Successful healthcare systems rely on strong, efficient and reliable pathology and laboratory services. In developed countries like the United States, the role of pathology and the lab in service delivery cannot be overemphasized. Through multidisciplinary tumor board conferences, the central role of pathologists in patient management has become more critical. This reality was further emphasized for me during a tumor board conference, where an oncologist wanted clarification on the difference between invasive ductal carcinoma with mucinous differentiation vs. mucinous carcinoma of the breast. I later learned that the distinction was necessary because of different prognosis and treatment. As pathologists, we work in concert with treating physicians which makes for more efficient and reliable patient care.
However, the situation is not the same in low to middle income countries (LMIC) where the pathology and laboratory workforce is currently suboptimal. One reason that has been attributed to this situation is a lack of awareness of the central role of pathology and lab medicine in developing countries with fragile health care systems. This has led to ineffective policy decisions and inadequate budgetary allocations to the lab, with the attendant catastrophic effects on patient care and outcomes.1
West Africa for example has seen a steady decline in healthcare delivery standards, even though diseases such as Burkitt lymphoma were first described in Africa, followed by the growth of the first human lymphoma/leukemia cell line (the Raji cell line).2 In addition, ‘Cancer in Five Continents’, a publication of the International Agency on Cancer Research, used data from Ibadan-Nigeria and Uganda cancer registries in its early years of publication. Unfortunately, during the years the countries in these regions have not been able to keep up with technologic advances that have since reshaped healthcare service delivery and research.3 Several barriers to sustainable pathology and laboratory services in LMIC have been identified including an inadequate workforce, substandard infrastructure, inadequate education and training, and quality assurance problems.1
Despite these challenges, there are opportunities to improve healthcare delivery systems in LMIC through effective laboratory and pathology services. One area that needs to be prioritized is the education and training of qualified pathology and laboratory personnel. This can be achieved through cross-cultural competency training and the building of collaborative networks through short term visitor exchange programs. In addition, continuing medical education (CME) opportunities should be made available to training institutions in these countries so they can keep up with modern day standards.
Another opportunity for growth in pathology and lab services in LMIC is through the implementation of accreditation and regulatory programs. These accreditation services should set standards by which lab services operate in these countries to ensure reliable and consistent operations. Such efforts may improve health service deliveries and ultimately improve patient outcomes.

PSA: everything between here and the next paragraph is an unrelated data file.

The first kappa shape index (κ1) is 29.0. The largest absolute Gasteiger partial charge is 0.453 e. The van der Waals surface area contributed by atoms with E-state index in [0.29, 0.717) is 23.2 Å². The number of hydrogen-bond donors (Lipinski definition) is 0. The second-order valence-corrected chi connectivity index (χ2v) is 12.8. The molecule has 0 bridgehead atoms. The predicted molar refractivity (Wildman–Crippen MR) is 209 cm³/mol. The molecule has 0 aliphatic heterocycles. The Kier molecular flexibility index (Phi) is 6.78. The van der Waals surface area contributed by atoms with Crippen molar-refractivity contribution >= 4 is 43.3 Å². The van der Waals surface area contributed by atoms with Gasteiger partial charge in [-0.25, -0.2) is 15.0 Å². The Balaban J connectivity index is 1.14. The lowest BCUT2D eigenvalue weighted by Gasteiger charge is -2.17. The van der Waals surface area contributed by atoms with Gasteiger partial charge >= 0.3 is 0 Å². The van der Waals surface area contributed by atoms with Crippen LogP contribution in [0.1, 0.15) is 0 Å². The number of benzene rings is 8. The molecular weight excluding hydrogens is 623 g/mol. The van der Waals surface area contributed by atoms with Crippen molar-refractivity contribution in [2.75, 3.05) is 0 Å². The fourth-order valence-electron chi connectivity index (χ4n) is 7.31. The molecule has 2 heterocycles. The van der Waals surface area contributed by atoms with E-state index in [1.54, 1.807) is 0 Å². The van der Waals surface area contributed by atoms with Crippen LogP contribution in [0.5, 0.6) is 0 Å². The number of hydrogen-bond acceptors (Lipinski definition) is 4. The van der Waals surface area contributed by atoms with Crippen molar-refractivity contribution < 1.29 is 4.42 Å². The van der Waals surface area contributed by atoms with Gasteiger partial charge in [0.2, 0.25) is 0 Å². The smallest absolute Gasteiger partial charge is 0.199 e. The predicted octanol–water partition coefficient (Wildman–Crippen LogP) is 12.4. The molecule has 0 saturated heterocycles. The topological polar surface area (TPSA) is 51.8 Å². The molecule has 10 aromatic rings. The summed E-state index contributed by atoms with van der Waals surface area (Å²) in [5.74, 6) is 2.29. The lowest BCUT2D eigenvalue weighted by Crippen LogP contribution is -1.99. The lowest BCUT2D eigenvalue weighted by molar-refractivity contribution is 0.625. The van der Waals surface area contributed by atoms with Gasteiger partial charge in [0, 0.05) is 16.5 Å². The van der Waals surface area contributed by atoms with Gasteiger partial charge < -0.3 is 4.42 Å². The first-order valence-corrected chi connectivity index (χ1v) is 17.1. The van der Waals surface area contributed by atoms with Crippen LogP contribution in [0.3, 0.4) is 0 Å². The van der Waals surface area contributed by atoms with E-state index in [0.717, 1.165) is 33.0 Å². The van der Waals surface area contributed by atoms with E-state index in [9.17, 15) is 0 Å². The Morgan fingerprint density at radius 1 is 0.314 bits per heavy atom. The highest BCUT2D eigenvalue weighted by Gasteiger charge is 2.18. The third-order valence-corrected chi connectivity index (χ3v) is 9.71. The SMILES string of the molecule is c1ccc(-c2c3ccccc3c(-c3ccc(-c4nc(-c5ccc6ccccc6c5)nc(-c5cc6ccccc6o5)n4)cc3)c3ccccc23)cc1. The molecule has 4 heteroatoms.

One factor that has been a huge problem in disease prevention in LMIC is lack of adequate screening programs for chronic diseases, including several cancers. In many countries, misplaced priorities, in addition to lack of adequate personnel has been the bane of the healthcare systems. Therefore, policies that promote screening programs in LMIC should be prioritized. This strategy if implemented properly could lead to significant improvements in the healthcare systems, which would ultimately have an impact on patient care.
Furthermore, collaborative healthcare should be prioritized. The care and management of patients should be done collaboratively through clinicians across different specialties with proper communication channels in place. There have been instances where a clinician treating a patient may not have access to laboratory results requested by another clinician, which ultimately impacts the outcome of patients.
The role of efficient and functional laboratory and pathology services in healthcare systems cannot be overemphasized. Systems which lack these services experience catastrophic patient outcomes and until local and international governments prioritize the labs in these low-resource settings, patient outcomes will continue to remain suboptimal.
- Sayed S, Cherniak W, Lawler M, Tan SY, El Sadr W, Wolf N, Silkensen S, Brand N, Looi LM, Pai SA, Wilson ML, Milner D, Flanigan J, Fleming KA. Improving pathology and laboratory medicine in low-income and middle-income countries: roadmap to solutions. Lancet. 2018 May 12;391(10133):1939-1952. doi: 10.1016/S0140-6736(18)30459-8. Epub 2018 Mar 15. PMID: 29550027.
- Pulvertaft JV. Cytology of Burkitt’s Tumour (African Lymphoma). Lancet. 1964 Feb 1;1(7327):238-40. doi: 10.1016/s0140-6736(64)92345-1. PMID: 14086209.
- Adeyi OA. Pathology services in developing countries-the West African experience. Arch Pathol Lab Med. 2011 Feb;135(2):183-6. doi: 10.1043/2008-0432-CCR.1. PMID: 21284434.
-Evi Abada, MD, MS is a Resident Physician in anatomic and clinical pathology at the Wayne State University School of Medicine/Detroit Medical Center in Michigan. She earned her Masters of Science in International Health Policy and Management from Brandeis University in Massachusetts, and is a global health advocate. Dr. Abada has been appointed to serve on the ASCP’s Resident’s Council and was named one of ASCP’S 40 under Forty honorees for the year 2020. You can follow her on twitter @EviAbadaMD.